Bob

                    2. well, Worldwarz, i guess i know why i don't feel at home in detroit.

                      a slider is a tiny sandwich, served on a teeny bun, with extra grease, fer cheap;
                      or it's the same thing with a premium protein and an artisan garnish at 10x price on the small plates menu.

                      1. The only thing I have to add is that when making sliders the patty should be cooked on a griddle, and onions have to be involved in some way.

                        White Castle hamburgers may not be the crusty, medium-rare, juicy burger that we've all come to know and love. But that little piece of meat, steam-grilled over onions, is a taste that just can't be duplicated (believe me, I've tried). It ain't gourmet, but methinks it's Chowish.

                        Soupkitten hit the nail on the head... all the restaurants that have embraced the "slider" craze have lost sight of what they're all about. Instead of "pork, beef and salmon 'Sliders' with onion conserve, arugula and artisan cheese" they should just say "three elegant little sandwiches etc..." Pork, salmon, turkey and (ick) tofu have no place in a sandwich called a "Slider."

                        1. Several references to Detroit on this thread. Gary Bates, Bate's Hamburgers in Novi, offered classic sliders. Gary always claimed that what made them a true slider was that the onions were cooked in with the meat. He also mixed a little pickle juice in the mustard. Didn't necessarily have to be with cheese.
                          My Bate's slider story: There used to be an Oxford Inn in Novi, across the street from Bates. Bobby Higgins, the owner and gracious host of the Inn always throw's a New Year's Day appreciation party for his employees and a few good patrons. He pulls out all the stops, a catered affair with live music, entertainment and everyone dressed to the nines. Anyone who knows Bobby, knows that he's 100% class. The catered buffet was wonderful - meats, seafood, pasta - everything top notch. As the evening wore on, Gary Bates and his wife went across the road, cooked up about 150 Bate's sliders and returned with a bunch of grease soaked bags filled with the goods. It was hilarious to watch the whole crowd, in suits and evening gowns' stampede for the sliders after dining on an exquisite buffet! Just goes to show you where our priorities were.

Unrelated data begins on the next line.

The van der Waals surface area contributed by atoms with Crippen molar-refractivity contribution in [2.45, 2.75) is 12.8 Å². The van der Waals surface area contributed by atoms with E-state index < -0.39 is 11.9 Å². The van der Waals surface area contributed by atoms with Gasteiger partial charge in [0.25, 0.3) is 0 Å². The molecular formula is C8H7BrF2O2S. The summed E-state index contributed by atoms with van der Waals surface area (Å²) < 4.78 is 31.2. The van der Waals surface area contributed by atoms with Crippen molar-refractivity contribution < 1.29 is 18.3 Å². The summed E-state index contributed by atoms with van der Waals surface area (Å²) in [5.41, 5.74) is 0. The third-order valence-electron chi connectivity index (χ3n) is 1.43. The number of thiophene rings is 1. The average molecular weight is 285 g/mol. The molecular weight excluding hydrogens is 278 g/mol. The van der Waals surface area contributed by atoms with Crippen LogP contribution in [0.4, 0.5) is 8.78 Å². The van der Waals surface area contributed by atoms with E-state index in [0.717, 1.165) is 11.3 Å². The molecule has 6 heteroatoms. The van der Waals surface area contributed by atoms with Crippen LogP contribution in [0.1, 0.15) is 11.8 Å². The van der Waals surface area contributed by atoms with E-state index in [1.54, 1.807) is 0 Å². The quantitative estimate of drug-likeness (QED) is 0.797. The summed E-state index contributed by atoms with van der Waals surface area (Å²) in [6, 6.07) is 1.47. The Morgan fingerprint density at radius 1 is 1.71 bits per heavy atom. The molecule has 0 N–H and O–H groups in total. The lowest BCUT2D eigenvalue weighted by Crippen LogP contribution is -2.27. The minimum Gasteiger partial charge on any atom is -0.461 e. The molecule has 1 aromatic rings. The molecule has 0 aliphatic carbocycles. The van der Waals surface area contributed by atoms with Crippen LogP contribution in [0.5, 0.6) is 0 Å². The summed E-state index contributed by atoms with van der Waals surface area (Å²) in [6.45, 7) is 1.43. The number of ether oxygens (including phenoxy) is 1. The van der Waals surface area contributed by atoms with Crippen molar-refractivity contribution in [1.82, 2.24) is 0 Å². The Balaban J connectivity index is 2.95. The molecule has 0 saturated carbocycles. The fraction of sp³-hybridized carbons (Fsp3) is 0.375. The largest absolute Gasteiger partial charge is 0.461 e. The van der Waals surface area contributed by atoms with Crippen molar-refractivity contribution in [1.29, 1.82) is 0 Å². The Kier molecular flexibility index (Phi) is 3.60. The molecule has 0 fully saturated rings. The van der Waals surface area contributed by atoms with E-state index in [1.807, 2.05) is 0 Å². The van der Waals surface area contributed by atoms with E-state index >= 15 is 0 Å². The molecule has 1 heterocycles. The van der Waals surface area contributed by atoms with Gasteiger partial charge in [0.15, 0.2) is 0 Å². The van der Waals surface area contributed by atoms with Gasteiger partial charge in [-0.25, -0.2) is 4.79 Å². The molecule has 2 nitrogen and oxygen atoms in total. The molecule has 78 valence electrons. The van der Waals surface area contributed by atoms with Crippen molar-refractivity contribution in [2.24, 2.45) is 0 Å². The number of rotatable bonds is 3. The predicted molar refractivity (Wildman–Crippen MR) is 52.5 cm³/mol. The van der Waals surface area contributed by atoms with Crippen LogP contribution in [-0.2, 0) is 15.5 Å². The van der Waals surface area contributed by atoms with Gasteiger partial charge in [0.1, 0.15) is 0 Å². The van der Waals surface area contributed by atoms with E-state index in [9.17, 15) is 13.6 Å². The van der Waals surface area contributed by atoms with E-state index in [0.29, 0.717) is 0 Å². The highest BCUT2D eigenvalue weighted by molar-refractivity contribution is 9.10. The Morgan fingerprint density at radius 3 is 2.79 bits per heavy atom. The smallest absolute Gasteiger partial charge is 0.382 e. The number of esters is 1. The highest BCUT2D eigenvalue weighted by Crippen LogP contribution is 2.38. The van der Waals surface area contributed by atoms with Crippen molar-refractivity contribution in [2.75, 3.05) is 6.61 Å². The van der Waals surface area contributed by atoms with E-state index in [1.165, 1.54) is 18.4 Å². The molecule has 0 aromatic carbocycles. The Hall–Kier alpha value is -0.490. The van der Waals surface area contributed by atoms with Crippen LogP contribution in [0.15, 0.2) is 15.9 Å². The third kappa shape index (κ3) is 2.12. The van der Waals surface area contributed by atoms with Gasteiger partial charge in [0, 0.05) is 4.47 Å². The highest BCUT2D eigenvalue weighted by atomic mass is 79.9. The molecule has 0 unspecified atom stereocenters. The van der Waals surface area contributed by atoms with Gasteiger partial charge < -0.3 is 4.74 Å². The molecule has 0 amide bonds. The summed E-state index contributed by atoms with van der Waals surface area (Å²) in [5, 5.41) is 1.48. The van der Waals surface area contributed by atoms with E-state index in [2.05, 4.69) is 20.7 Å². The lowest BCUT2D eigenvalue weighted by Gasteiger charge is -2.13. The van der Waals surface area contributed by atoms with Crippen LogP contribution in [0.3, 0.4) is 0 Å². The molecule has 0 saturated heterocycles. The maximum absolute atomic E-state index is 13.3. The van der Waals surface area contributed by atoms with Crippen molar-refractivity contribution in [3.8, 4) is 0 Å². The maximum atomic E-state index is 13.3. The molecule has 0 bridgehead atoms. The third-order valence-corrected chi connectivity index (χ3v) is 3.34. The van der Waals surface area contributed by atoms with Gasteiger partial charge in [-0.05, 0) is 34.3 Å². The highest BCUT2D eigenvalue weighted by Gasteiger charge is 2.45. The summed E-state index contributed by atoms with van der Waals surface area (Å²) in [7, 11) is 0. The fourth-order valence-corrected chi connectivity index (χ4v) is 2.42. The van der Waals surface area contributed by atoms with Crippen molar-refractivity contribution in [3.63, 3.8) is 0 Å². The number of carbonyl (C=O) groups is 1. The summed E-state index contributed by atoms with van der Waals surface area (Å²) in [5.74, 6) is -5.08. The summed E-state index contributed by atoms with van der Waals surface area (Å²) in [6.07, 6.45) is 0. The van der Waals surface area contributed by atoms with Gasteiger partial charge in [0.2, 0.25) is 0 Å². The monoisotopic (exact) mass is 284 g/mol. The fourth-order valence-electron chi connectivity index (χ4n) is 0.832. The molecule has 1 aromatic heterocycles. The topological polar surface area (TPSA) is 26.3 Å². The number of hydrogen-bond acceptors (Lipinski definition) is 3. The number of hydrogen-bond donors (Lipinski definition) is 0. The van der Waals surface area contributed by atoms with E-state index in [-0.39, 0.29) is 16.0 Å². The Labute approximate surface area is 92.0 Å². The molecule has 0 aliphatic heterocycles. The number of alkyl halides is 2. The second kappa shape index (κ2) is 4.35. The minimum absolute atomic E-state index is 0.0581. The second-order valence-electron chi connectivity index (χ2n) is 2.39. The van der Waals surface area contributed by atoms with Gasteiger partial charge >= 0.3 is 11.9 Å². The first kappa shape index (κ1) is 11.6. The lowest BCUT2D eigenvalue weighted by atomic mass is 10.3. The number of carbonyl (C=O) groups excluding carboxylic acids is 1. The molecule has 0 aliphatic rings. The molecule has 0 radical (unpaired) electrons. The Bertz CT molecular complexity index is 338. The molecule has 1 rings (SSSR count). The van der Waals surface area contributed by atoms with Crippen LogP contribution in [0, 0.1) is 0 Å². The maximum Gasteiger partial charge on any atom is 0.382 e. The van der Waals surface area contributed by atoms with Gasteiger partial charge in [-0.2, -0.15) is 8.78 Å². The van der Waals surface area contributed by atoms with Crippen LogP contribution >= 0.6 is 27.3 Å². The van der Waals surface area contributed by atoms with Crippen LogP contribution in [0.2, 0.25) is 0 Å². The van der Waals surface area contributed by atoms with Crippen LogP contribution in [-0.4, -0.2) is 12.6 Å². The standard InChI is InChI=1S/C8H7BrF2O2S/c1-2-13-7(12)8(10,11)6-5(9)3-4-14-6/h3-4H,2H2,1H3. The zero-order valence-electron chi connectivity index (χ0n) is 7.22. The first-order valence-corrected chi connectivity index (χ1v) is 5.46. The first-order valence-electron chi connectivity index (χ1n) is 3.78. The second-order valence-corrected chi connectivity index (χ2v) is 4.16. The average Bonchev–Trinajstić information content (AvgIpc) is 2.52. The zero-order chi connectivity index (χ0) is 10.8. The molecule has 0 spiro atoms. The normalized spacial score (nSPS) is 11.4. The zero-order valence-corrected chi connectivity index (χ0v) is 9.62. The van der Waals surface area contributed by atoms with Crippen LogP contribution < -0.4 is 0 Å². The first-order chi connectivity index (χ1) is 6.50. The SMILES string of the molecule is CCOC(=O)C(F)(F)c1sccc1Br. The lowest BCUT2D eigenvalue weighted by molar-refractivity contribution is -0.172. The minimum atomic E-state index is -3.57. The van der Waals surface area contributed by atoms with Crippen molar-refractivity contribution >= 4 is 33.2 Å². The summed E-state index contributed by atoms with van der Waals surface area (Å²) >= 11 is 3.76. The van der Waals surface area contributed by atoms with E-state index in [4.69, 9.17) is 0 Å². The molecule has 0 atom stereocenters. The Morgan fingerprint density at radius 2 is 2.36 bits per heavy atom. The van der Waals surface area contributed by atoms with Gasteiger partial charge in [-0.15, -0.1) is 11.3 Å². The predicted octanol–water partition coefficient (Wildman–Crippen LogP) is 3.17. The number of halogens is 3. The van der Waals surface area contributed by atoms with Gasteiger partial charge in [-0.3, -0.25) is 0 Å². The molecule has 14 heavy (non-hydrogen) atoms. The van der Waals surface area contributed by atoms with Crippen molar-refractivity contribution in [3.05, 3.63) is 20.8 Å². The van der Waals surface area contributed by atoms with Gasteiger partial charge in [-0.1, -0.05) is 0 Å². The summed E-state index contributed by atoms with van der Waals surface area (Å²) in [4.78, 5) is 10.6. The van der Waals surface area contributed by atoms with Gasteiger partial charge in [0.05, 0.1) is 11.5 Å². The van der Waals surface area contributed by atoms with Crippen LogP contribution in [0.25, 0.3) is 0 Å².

Novi Bates is long gone and Bobby Higgins is still working his magic in Royal Oak but I'll never forget the famous Bate's burger episode!
                          Bob

                          2 Replies
                          1. re: SonyBob

                            We see sliders on occassion but never really thought of making them until we saw this rather handy BBQ kit for just that purpose. It was at Sur La Table in the Miracle Mile in Planet Hollywood in Vegas. Very cool...came with little burger holders for 9 burgers in a grill holer that let you flip all 9 at the same time. It also came wit a bun cutter an a mold for the burgers. I think it was $40.

                            Kids love them an they need not be greasy...the slide I think refers to the size (as in sliding down the throat.

                            1. re: foodiesnorth

                              The easiest way to make sliders is to take ground beef, mix in a package of onion soup mix and press the mixture into a jelly roll pan so that it's about 1/4" in thickness. Then bake and cut into squares the size of Parker House rolls. Top with cheese and pickles.

                          2. Some fast foods are addictive. If you like silly movies, rent "Harold and Kumar go to White Castle." It pretty much explains everything . My Mom was a terrific cook who could make anything taste good, but she would drive miles out of her way to get a White Castle burger.

                            1. Hmmmmmmmmm, Sliders!

                              Just ordered a togo order of them at The Cooler Tavern, just down the street from Autzen Stadium in Eugene. Got half with cheese, the other half with cheese and bacon.

                              Sent the queen down there for the pickup, don't want to miss any football. Bunch of sliders and a few good local micro's make a great lunch!!!

                              Go Ducks! Pac-10 champions

                              1. You've gotten lots of help on the definition of 'sliders'. Sounds like you could also use some help with Google. When you want to find something on Google (or ANY search engine) it helps to add a second search word that is more specific than the non-specific term that you're looking for. Googling 'slider food' brings up lots of things that would have answered your question, while 'slider' alone doesn't.

                                Hope this will help you in the future.